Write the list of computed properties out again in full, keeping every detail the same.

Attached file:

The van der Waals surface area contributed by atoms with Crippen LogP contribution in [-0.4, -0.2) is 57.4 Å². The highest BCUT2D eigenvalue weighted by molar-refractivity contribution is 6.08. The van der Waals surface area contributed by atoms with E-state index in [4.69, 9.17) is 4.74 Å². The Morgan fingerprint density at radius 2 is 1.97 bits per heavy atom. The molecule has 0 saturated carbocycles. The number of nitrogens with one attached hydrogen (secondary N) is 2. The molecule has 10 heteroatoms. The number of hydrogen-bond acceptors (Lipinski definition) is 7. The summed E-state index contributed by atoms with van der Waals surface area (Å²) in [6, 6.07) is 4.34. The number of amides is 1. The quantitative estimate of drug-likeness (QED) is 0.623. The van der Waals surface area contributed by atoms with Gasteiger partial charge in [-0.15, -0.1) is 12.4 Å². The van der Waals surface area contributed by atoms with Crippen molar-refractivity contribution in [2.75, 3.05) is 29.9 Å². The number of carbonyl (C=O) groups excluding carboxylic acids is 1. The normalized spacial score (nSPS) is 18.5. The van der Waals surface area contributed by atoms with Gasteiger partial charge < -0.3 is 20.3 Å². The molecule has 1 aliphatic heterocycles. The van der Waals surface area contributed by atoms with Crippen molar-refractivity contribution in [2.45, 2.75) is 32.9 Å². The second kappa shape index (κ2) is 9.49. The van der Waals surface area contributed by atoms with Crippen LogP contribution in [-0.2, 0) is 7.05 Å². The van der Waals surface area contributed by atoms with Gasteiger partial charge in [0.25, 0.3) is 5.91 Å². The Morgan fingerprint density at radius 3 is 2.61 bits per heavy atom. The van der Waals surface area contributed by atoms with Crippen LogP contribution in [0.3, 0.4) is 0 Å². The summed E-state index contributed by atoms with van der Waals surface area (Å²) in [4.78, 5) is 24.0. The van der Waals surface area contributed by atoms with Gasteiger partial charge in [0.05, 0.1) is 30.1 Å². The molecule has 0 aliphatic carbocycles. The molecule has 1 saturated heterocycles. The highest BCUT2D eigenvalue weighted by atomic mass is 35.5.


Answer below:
The van der Waals surface area contributed by atoms with Crippen LogP contribution in [-0.4, -0.2) is 57.4 Å². The highest BCUT2D eigenvalue weighted by molar-refractivity contribution is 6.08. The van der Waals surface area contributed by atoms with E-state index in [4.69, 9.17) is 4.74 Å². The Morgan fingerprint density at radius 2 is 1.97 bits per heavy atom. The molecule has 0 saturated carbocycles. The number of nitrogens with one attached hydrogen (secondary N) is 2. The molecule has 10 heteroatoms. The number of hydrogen-bond acceptors (Lipinski definition) is 7. The summed E-state index contributed by atoms with van der Waals surface area (Å²) in [6, 6.07) is 4.34. The number of amides is 1. The quantitative estimate of drug-likeness (QED) is 0.623. The van der Waals surface area contributed by atoms with Gasteiger partial charge in [-0.15, -0.1) is 12.4 Å². The van der Waals surface area contributed by atoms with Crippen molar-refractivity contribution in [2.75, 3.05) is 29.9 Å². The number of carbonyl (C=O) groups excluding carboxylic acids is 1. The normalized spacial score (nSPS) is 18.5. The van der Waals surface area contributed by atoms with Gasteiger partial charge < -0.3 is 20.3 Å². The molecule has 1 aliphatic heterocycles. The van der Waals surface area contributed by atoms with Crippen molar-refractivity contribution in [2.45, 2.75) is 32.9 Å². The second kappa shape index (κ2) is 9.49. The van der Waals surface area contributed by atoms with Crippen LogP contribution in [-0.2, 0) is 7.05 Å². The van der Waals surface area contributed by atoms with Gasteiger partial charge in [0.25, 0.3) is 5.91 Å². The Morgan fingerprint density at radius 3 is 2.61 bits per heavy atom. The van der Waals surface area contributed by atoms with Crippen LogP contribution in [0.3, 0.4) is 0 Å². The summed E-state index contributed by atoms with van der Waals surface area (Å²) in [4.78, 5) is 24.0. The van der Waals surface area contributed by atoms with Gasteiger partial charge in [0.05, 0.1) is 30.1 Å². The molecule has 0 aliphatic carbocycles. The molecule has 1 saturated heterocycles. The highest BCUT2D eigenvalue weighted by atomic mass is 35.5.